Kevin McCallister:  This house is so full of people it makes me sick.  When I grow up and get married, I’m living alone.  I’m living alone!

So there we were, my grandfather, my aunt, my family of four, and our dog, all living under one roof in Rogers, Texas.  And then it started to rain.  And it rained and it rained for almost all of May.  We spent a lot of time under that roof together, the six of us, and we might have gotten on each other’s nerves if we didn’t love each other so much.  But somehow between walks among the giant oak and pecan trees, tractor rides with little boys, and cooking meals together (because there are no fast food restaurants in Rogers!) four generations coexisted and thrived. 
Kevin: This is my house.  I have to protect it.
The little boys and I left Grampy’s in early June to head to Abilene.  I had long before given my notice at work and while we were having a blast on the farm, I felt there were projects waiting for me, namely a house that my parents had purchased intending to rent to college students.  The house was built in 1956 near ACU, and the minute Jeffrey and I saw the pink and black tiled bathroom, we knew we had to live there.  (That decision may have also been influenced by our financial state.)  The house has since gotten new flooring, crown molding, and many other updates, all courtesy of its DIY-crazy renters.  Jeffrey said his final goodbyes to Temple after graduation at the end of June and brought the last car load of stuff to Abilene to join us.   

Kevin: [after patting a healthy amount of aftershave on his freshly-shaven face] AHHHHHHHHH!!!!!!!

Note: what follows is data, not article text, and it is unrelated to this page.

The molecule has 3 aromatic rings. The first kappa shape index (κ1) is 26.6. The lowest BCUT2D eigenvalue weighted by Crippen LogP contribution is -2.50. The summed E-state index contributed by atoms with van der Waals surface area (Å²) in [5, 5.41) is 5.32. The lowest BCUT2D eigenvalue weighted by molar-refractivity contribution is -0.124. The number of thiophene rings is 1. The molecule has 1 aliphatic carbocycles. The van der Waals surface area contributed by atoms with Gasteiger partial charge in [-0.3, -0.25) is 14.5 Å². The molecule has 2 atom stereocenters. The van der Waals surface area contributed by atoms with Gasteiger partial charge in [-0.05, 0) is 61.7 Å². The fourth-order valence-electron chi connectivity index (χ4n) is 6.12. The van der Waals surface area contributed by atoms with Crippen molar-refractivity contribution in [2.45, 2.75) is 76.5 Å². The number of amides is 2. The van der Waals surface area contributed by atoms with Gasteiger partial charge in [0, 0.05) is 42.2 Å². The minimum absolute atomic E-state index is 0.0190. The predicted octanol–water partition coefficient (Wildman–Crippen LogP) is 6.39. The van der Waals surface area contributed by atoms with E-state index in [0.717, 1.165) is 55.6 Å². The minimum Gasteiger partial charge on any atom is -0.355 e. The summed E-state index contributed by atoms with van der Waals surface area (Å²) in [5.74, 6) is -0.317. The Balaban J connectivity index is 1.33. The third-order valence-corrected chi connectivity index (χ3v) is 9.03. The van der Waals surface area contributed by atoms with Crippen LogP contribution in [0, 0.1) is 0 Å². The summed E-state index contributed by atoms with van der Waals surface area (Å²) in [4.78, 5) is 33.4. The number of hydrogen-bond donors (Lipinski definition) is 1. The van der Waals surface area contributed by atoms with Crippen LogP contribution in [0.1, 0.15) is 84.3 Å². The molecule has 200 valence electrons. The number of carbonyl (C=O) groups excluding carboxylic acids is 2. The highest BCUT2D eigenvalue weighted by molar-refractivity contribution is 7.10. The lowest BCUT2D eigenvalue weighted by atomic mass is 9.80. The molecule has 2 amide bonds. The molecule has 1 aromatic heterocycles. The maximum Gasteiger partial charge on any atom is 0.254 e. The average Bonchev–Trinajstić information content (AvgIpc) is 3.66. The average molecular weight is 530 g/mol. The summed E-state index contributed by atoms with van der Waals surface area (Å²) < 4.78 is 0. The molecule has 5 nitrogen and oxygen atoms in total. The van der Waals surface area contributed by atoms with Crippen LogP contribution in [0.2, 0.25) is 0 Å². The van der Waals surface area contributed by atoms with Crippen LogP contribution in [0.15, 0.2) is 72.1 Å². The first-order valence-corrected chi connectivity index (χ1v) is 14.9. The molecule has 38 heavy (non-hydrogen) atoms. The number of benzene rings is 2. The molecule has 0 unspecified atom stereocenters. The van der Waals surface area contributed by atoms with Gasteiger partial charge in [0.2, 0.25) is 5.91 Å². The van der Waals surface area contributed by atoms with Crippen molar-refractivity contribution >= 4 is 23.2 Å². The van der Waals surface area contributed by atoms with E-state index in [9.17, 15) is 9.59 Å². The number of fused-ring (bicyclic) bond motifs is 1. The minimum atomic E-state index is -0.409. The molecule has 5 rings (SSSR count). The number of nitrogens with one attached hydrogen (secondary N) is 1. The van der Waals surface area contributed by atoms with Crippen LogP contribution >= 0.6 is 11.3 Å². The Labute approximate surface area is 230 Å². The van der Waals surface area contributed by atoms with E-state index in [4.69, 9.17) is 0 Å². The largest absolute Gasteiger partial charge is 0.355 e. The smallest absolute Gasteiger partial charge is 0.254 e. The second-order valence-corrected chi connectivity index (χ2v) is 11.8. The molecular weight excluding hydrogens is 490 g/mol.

Once we all got to Abilene, life really seemed to speed up.  Jeffrey spent the first few months of his time in his new hometown studying feverishly for his board exam, taking his board exam, and then worrying about whether or not he passed the board exam.  (Spoiler alert: he did.)  Carter watched fireworks for the first time and went to his first candlelight devotional at ACU.  We went on family vacations to Ruidoso and Fort Worth.  Harrison learned to walk and turned one at the end of August.  We hired a full time babysitter for the kids who has become an indispensable part of our family.  I started working for my Uncle Gary at his dental office and Jeffrey started his medical practice with Hendrick Hospital.  Carter turned three in September and decided that he and Harrison would be lions for Halloween.  We tried (unsuccessfully) to convince Carter that the people who came over on the Mayflower were pilgrims, not pirates.  We tried (unsuccessfully) to convince Harrison that Christmas ornaments are to be looked at, not thrown across the room like basketballs.  We tried (unsuccessfully) to install our 9 foot tall artificial Christmas tree below the 8 foot ceilings of our living room.  And yet among all this chaos and change and pastel bathroom tile, we feel supremely blessed have had a home at all times, friends in every city where we’ve lived, and that to date, we have never left either of our children home alone for any significant amount of time.
Merry Christmas to you all, and keep the change, ya filthy animals.